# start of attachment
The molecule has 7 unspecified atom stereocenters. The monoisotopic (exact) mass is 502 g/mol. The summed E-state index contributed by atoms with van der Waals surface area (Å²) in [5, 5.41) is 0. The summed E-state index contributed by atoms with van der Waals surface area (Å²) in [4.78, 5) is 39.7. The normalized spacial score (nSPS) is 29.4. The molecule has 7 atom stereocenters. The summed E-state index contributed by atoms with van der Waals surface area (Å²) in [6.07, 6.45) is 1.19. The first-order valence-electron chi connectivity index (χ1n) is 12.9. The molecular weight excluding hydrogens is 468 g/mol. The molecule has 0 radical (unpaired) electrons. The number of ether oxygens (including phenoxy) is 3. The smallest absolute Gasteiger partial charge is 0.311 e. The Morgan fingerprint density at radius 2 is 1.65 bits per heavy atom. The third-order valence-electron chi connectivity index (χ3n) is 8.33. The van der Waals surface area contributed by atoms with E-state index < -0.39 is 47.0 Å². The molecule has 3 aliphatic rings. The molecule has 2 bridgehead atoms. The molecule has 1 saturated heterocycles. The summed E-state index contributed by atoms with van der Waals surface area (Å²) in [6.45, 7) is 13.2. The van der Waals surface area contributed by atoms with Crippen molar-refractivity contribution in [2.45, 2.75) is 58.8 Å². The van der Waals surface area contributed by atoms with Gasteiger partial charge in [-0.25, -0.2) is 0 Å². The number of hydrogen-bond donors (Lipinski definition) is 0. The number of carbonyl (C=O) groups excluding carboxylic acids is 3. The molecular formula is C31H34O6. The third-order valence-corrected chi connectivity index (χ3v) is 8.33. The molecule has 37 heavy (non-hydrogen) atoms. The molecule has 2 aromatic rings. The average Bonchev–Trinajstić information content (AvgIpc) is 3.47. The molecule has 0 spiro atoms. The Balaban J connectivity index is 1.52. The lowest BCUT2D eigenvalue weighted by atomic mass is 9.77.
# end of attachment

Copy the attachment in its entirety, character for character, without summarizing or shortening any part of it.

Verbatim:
The molecule has 7 unspecified atom stereocenters. The monoisotopic (exact) mass is 502 g/mol. The summed E-state index contributed by atoms with van der Waals surface area (Å²) in [5, 5.41) is 0. The summed E-state index contributed by atoms with van der Waals surface area (Å²) in [4.78, 5) is 39.7. The normalized spacial score (nSPS) is 29.4. The molecule has 7 atom stereocenters. The summed E-state index contributed by atoms with van der Waals surface area (Å²) in [6.07, 6.45) is 1.19. The first-order valence-electron chi connectivity index (χ1n) is 12.9. The molecular weight excluding hydrogens is 468 g/mol. The molecule has 0 radical (unpaired) electrons. The number of ether oxygens (including phenoxy) is 3. The smallest absolute Gasteiger partial charge is 0.311 e. The Morgan fingerprint density at radius 2 is 1.65 bits per heavy atom. The third-order valence-electron chi connectivity index (χ3n) is 8.33. The van der Waals surface area contributed by atoms with E-state index < -0.39 is 47.0 Å². The molecule has 3 aliphatic rings. The molecule has 2 bridgehead atoms. The molecule has 1 saturated heterocycles. The summed E-state index contributed by atoms with van der Waals surface area (Å²) in [6.45, 7) is 13.2. The van der Waals surface area contributed by atoms with Crippen molar-refractivity contribution in [2.45, 2.75) is 58.8 Å². The van der Waals surface area contributed by atoms with Gasteiger partial charge in [-0.25, -0.2) is 0 Å². The number of hydrogen-bond donors (Lipinski definition) is 0. The number of carbonyl (C=O) groups excluding carboxylic acids is 3. The molecular formula is C31H34O6. The third-order valence-corrected chi connectivity index (χ3v) is 8.33. The molecule has 37 heavy (non-hydrogen) atoms. The molecule has 2 aromatic rings. The average Bonchev–Trinajstić information content (AvgIpc) is 3.47. The molecule has 0 spiro atoms. The Balaban J connectivity index is 1.52. The lowest BCUT2D eigenvalue weighted by atomic mass is 9.77.